|Left fielder / First baseman / Shortstop|
October 3, 1971 |
Mayaguez, Puerto Rico
|Batted: Right||Threw: Right|
|July 24, 1992 for the Montreal Expos|
|Last MLB appearance|
|July 19, 2005 for the Washington Nationals|
|Runs batted in||566|
|Career highlights and awards|
Wilfredo Cordero Nieva (born October 3, 1971 in Mayagüez, Puerto Rico) is a former first baseman/outfielder in Major League Baseball. He was best known as a member of the Montreal Expos (1992-1995, 2002-2003). Cordero made his Major League Baseball debut in 1992 and last played in 2005. In addition to the Expos, Cordero has played for the Boston Red Sox (1996-1997), Chicago White Sox (1998), Cleveland Indians (1999, 2000-2002), Pittsburgh Pirates (2000), Florida Marlins (2004), and Washington Nationals (2005). He batted and threw right-handed.
Cordero had an opportunity to make the Montreal Expos roster on Opening Day in 1992, less than four years after he signed with the team at the age of sixteen, but he struck out 17 times in 38 spring training at bats, and was sent down to Triple-A Indianapolis. He debuted with the big team after the All-Star break and finished with a .314 batting average in 45 games, despite missing significant stretches of playing time due to a sprained ankle, a strained middle finger, and a serious case of chicken pox.
A line drive hitter, he finished his first full season with a .248 average, 10 homers and 58 RBIs in 1993. Meanwhile, he displayed excellent range at shortstop and a strong throwing arm. In the strike-shortened 1994 season, Cordero finished with a career-high .294 average, 15 home runs, 63 RBI, 65 runs scored and 35 doubles, and made the National League All-Star team. The next year he batted .286.
Cordero was traded to the Boston Red Sox before the 1996 season. The Expos received pitchers Rheal Cormier and Shayne Bennett, and first baseman Ryan McGuire in the deal. In his first year in Boston, a pair of nagging injuries and the presence of John Valentin at shortstop limited his playing time. Cordero was used at second base and as designated hitter in only 59 games. His most productive season came in 1997, when he hit .281 and posted career-highs in home runs (18), RBI (72), runs (82), hits (160) and games (140). However, Cordero drew the ire of fans after he was arrested on June 10, 1997, on domestic abuse charges. He was re-arrested for violating an order to stay away from his wife after being released on $200 bail. Later that month, the Boston Globe published court documents from Cordero's 1993 divorce from his first wife Wanda Mora in which she alleged that he had struck her "on numerous occasions" causing "bruises and bleeding", including when she was pregnant. Upon returning to the line up after an eight game absence, Cordero was booed by the Boston fans. On November 4, 1997, Cordero pled guilty to the charges and received a 90-day sentence, suspended for two years. At the end of the 1997 season, the Red Sox released Cordero and he signed with the Chicago White Sox.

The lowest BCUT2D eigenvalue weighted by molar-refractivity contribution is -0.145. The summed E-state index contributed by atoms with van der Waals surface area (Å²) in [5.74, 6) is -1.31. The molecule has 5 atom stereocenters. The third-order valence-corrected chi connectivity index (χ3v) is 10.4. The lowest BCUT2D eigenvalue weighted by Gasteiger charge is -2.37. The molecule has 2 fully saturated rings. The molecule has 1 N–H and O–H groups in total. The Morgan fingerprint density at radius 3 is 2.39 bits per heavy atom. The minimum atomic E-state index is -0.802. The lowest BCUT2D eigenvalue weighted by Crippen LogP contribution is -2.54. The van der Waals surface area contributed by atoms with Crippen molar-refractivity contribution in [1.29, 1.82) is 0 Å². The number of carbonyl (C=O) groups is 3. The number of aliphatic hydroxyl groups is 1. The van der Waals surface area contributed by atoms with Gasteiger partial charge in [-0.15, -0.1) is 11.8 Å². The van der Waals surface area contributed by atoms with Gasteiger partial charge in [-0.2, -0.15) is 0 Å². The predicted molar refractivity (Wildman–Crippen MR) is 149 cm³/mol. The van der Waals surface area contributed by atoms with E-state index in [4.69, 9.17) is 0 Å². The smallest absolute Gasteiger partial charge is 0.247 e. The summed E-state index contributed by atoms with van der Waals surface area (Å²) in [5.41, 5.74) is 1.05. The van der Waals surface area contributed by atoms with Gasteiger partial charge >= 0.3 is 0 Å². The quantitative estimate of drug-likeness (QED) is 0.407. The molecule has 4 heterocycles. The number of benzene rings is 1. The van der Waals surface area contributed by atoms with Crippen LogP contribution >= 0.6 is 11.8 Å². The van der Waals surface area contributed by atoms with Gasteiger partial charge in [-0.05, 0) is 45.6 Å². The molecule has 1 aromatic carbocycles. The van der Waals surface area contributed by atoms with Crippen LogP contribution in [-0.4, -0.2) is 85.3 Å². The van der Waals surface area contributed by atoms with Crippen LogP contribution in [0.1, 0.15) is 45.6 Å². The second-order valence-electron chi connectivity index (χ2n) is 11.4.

Between 1998 and 2004, Cordero played for five teams, including two stints with the Cleveland Indians and a full season with his former club, Montreal. He suffered new injuries, had arthroscopic surgery on his right knee in 2004, and some personal problems, including domestic abuse, that have plagued his career. Cordero was back in 2005, with the new-look Washington Nationals franchise.
On, July 25, 2005, the Nationals placed Cordero on waivers for the purpose of giving the veteran his unconditional release. The 33-year-old Cordero, who had been bothered by knee problems, batted just .118 with two RBI in 29 games that season for the Nationals. On July 27, the New York Mets signed Cordero to a minor league contract and assigned him to their Triple-A affiliate, the Norfolk Tides. The Mets released Cordero on August 15 after he hit just .129 for the Tides.
After not playing at all in 2006, the New York Mets signed Cordero to a minor league contract on March 7, 2007, but released him during spring training. Cordero works as a baseball coach during the summers at Kutsher's Sports Academy in Great Barrington, MA.
- Career statistics and player information from ESPN, or Baseball-Reference, or The Baseball Cube
- Baseball Almanac - career statistics
- Baseball America